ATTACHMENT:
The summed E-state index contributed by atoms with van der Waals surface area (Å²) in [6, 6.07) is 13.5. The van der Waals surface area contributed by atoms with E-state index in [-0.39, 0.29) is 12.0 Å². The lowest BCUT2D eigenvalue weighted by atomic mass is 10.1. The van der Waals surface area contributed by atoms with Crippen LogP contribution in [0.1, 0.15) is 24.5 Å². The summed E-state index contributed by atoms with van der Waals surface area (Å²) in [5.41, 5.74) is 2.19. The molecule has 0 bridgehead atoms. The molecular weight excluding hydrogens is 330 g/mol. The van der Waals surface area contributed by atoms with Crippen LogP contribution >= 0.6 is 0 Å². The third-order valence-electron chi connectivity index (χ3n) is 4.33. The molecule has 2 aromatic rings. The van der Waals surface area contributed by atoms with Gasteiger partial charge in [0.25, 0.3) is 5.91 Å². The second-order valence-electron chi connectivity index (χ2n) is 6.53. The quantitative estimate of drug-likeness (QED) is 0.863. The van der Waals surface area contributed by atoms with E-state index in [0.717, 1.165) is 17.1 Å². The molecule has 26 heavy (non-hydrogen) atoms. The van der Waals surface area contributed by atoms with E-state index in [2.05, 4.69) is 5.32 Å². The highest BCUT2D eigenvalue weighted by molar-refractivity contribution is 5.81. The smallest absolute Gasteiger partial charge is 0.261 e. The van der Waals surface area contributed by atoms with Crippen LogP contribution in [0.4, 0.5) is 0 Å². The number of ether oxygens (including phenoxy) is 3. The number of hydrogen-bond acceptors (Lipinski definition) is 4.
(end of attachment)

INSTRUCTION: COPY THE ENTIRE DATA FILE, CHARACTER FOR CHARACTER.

The summed E-state index contributed by atoms with van der Waals surface area (Å²) in [6, 6.07) is 13.5. The van der Waals surface area contributed by atoms with E-state index in [-0.39, 0.29) is 12.0 Å². The lowest BCUT2D eigenvalue weighted by atomic mass is 10.1. The van der Waals surface area contributed by atoms with Crippen LogP contribution in [0.1, 0.15) is 24.5 Å². The summed E-state index contributed by atoms with van der Waals surface area (Å²) in [5.41, 5.74) is 2.19. The molecule has 0 bridgehead atoms. The molecular weight excluding hydrogens is 330 g/mol. The van der Waals surface area contributed by atoms with Crippen LogP contribution >= 0.6 is 0 Å². The third-order valence-electron chi connectivity index (χ3n) is 4.33. The molecule has 2 aromatic rings. The van der Waals surface area contributed by atoms with Gasteiger partial charge in [0.25, 0.3) is 5.91 Å². The second-order valence-electron chi connectivity index (χ2n) is 6.53. The quantitative estimate of drug-likeness (QED) is 0.863. The van der Waals surface area contributed by atoms with E-state index in [0.717, 1.165) is 17.1 Å². The molecule has 26 heavy (non-hydrogen) atoms. The van der Waals surface area contributed by atoms with E-state index in [2.05, 4.69) is 5.32 Å². The highest BCUT2D eigenvalue weighted by molar-refractivity contribution is 5.81. The smallest absolute Gasteiger partial charge is 0.261 e. The van der Waals surface area contributed by atoms with Crippen LogP contribution in [0.4, 0.5) is 0 Å². The number of ether oxygens (including phenoxy) is 3. The number of hydrogen-bond acceptors (Lipinski definition) is 4.